First up, you can tune into the FCA conference (as I am doing as I write, listening to Archbishop Peter Jensen - I think, actually, a pre-conference event, 'cause it's Sunday in the UK as I write): head over to Baby Blue Online.
Second up, an interesting post by Lisa Severine Nolland: she argues that FCA is for 'such a time as this'. I think there is some naievty about her post. There is a 'situation', it needs better attention than the English hierarchy are giving it, and stronger affirmation than Fulcrum is offering. But does it need FCA with it's hidden and not so hidden agenda? In particular, it is difficult to discern any fulsome commitment to the ordination of women, and hard not to think that if FCA had it's hands on the levers of C of E power, there would be no further ordination of women. Thus Lisa Nolland would be confined to writing and prohibited from preaching in church and possibly even teaching in college!
Then, thirdly, Cranmer makes the point that things are out of proportion in respect of the attention we are devoting to sexuality compared to money and wealth. One has come to expect wisdom from archbishops and we are not let down here:
"And, dear readers and communicants, homosexuality is not an issue worthy of schism: it is simply not of the order of the sort of debate that used to divide the Church: the divinity of Christ, for example, or the nature of his humanity – the great controversy at the Council of Nicea in AD325 – or even over liturgy or the transforming nature of infant baptism. The issue of homosexuality affects only a tiny minority of its adherents: it is of distinctly secondary, even peripheral, scriptural importance."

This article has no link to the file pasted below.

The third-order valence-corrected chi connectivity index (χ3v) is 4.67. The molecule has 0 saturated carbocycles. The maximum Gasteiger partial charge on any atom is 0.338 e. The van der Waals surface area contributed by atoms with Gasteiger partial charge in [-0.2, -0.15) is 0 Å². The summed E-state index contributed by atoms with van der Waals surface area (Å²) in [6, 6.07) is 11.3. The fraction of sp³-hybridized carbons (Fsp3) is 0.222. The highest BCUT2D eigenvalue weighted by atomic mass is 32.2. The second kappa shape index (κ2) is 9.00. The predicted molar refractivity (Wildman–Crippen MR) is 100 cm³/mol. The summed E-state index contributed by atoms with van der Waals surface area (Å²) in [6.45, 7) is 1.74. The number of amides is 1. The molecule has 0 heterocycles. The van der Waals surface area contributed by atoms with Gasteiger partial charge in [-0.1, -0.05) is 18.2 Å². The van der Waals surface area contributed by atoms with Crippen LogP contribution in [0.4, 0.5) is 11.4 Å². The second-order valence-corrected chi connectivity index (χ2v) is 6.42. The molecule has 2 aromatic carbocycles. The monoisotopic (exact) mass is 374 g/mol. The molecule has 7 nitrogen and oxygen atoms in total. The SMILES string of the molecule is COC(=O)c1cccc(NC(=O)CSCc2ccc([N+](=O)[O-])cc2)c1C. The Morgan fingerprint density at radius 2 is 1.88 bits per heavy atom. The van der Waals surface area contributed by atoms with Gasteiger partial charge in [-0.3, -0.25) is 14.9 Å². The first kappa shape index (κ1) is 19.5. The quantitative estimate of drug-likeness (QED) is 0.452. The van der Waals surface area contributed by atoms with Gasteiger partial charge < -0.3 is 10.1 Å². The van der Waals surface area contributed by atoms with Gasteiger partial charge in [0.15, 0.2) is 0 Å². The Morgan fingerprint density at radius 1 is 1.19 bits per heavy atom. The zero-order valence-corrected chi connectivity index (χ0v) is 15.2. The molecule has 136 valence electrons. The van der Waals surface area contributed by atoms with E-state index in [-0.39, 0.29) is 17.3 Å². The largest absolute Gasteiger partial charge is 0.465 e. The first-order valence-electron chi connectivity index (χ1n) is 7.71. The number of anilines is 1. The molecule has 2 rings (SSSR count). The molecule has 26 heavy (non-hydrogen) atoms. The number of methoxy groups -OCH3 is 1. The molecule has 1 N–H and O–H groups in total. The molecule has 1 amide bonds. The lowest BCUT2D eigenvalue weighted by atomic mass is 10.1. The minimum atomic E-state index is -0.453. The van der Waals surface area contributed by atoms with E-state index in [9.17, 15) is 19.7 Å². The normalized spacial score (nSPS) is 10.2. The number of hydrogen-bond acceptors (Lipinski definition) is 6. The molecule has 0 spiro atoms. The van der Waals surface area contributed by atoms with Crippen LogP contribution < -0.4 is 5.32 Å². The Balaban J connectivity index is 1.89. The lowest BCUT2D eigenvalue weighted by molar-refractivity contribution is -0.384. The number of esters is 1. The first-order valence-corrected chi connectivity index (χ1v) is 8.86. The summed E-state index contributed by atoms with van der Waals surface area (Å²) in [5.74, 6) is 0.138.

"But Cranmer is persuaded that the whole issue may really be a non-issue because the wrong question is being asked. His Grace posited a few days ago that the modern era is sex-obsessed: we live in a consumer society, and there is little that is marketed without a glance, a wink, a flirt, a breast, or allusions to sexual intercourse, because ‘sex sells’. If one were to judge by the media (which is more frequently a mirror to society than a catalyst for change), the fascination with people’s sex lives is now more important than politics, religion, philosophy or even Mammon. Jesus may have had to address the latter as the dominating idol of his era; his judgement was that one may not serve both God and Mammon (Mt. 6:24). But he did not enter into discussion on the fiscal minutiae of cash, credit, bonds, shares, loans or interest; a macro-warning not to be obsessed with Mammon was sufficient. If one were to apply the same principle to the modern idol – ‘Eros’ – it is doubtful that Jesus would address its sub-divisions (gay, bi, straight, oral, anal, tantric); he would most likely directly challenge society’s obsessive fixation with Eros, and by so doing confront both those who prioritise issues of sexuality and those in the church who presume to judge them.
By devoting so much time and effort to the ‘gay issue’, instead of challenging society by deconstructing the question or focusing on poverty and wealth (for example), the church is simply showing itself to share the same obsessions as the world. Paul allowed no compromise on the restriction of sexual activity to heterosexual, monogamous marriage. But such an ethic seems almost utopian to our sex-besotted age, in which it appears at times that one’s identity is made to reside in one’s sexual organs and their untrammeled exercise. The issue for the Church of England is that this debate has been blown out of all proportion; it is neither a battle for the soul of the church, nor an issue worthy of schism. It is a question utterly peculiar to this era, and those on both sides of the divide – both politicians and theologians – might consider toning down the rhetoric and the apologetics, and instead preaching a message that, contrary to society’s thinking, sexual expression is neither a necessary line of inquiry in every human interaction, nor an essential component in human fulfilment."